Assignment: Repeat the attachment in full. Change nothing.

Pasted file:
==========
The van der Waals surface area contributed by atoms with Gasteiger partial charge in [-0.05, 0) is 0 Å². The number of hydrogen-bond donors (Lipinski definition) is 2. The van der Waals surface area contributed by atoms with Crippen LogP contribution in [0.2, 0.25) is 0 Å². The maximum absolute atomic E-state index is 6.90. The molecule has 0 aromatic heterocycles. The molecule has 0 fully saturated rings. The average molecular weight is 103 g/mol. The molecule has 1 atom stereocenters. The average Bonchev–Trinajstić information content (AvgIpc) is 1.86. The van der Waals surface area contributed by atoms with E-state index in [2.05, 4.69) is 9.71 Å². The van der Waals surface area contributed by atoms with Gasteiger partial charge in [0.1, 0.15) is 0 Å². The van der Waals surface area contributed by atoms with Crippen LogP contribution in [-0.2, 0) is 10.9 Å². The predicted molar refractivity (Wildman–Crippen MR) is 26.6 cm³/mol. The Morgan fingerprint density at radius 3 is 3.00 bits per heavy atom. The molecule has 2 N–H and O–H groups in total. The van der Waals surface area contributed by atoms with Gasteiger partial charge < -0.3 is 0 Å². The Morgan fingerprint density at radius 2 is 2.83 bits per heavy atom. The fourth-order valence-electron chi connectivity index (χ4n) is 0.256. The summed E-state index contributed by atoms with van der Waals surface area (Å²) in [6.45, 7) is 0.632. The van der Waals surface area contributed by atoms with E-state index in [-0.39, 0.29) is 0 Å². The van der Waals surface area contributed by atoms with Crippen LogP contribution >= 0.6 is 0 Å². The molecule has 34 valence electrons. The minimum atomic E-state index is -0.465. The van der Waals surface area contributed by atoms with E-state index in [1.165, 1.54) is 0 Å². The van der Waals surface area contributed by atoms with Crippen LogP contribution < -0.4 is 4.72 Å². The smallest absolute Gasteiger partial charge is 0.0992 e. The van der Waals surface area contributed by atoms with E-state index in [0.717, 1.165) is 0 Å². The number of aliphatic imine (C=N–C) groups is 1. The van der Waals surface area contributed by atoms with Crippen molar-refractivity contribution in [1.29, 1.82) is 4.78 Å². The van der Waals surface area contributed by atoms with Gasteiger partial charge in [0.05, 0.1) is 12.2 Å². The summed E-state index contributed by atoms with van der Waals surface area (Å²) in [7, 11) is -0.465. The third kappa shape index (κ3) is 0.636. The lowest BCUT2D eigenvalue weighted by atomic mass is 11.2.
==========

The van der Waals surface area contributed by atoms with Gasteiger partial charge in [-0.05, 0) is 0 Å². The number of hydrogen-bond donors (Lipinski definition) is 2. The van der Waals surface area contributed by atoms with Crippen LogP contribution in [0.2, 0.25) is 0 Å². The maximum absolute atomic E-state index is 6.90. The molecule has 0 aromatic heterocycles. The molecule has 0 fully saturated rings. The average molecular weight is 103 g/mol. The molecule has 1 atom stereocenters. The average Bonchev–Trinajstić information content (AvgIpc) is 1.86. The van der Waals surface area contributed by atoms with E-state index in [2.05, 4.69) is 9.71 Å². The van der Waals surface area contributed by atoms with Gasteiger partial charge in [0.1, 0.15) is 0 Å². The van der Waals surface area contributed by atoms with Crippen LogP contribution in [-0.2, 0) is 10.9 Å². The predicted molar refractivity (Wildman–Crippen MR) is 26.6 cm³/mol. The Morgan fingerprint density at radius 3 is 3.00 bits per heavy atom. The molecule has 2 N–H and O–H groups in total. The van der Waals surface area contributed by atoms with Gasteiger partial charge < -0.3 is 0 Å². The Morgan fingerprint density at radius 2 is 2.83 bits per heavy atom. The fourth-order valence-electron chi connectivity index (χ4n) is 0.256. The summed E-state index contributed by atoms with van der Waals surface area (Å²) in [6.45, 7) is 0.632. The van der Waals surface area contributed by atoms with E-state index in [-0.39, 0.29) is 0 Å². The van der Waals surface area contributed by atoms with Crippen LogP contribution >= 0.6 is 0 Å². The molecule has 34 valence electrons. The minimum atomic E-state index is -0.465. The van der Waals surface area contributed by atoms with E-state index in [1.165, 1.54) is 0 Å². The van der Waals surface area contributed by atoms with Crippen LogP contribution < -0.4 is 4.72 Å². The smallest absolute Gasteiger partial charge is 0.0992 e. The van der Waals surface area contributed by atoms with E-state index in [0.717, 1.165) is 0 Å². The number of aliphatic imine (C=N–C) groups is 1. The van der Waals surface area contributed by atoms with Crippen molar-refractivity contribution in [1.29, 1.82) is 4.78 Å². The van der Waals surface area contributed by atoms with Gasteiger partial charge in [0.05, 0.1) is 12.2 Å². The summed E-state index contributed by atoms with van der Waals surface area (Å²) in [7, 11) is -0.465. The third kappa shape index (κ3) is 0.636. The lowest BCUT2D eigenvalue weighted by atomic mass is 11.2.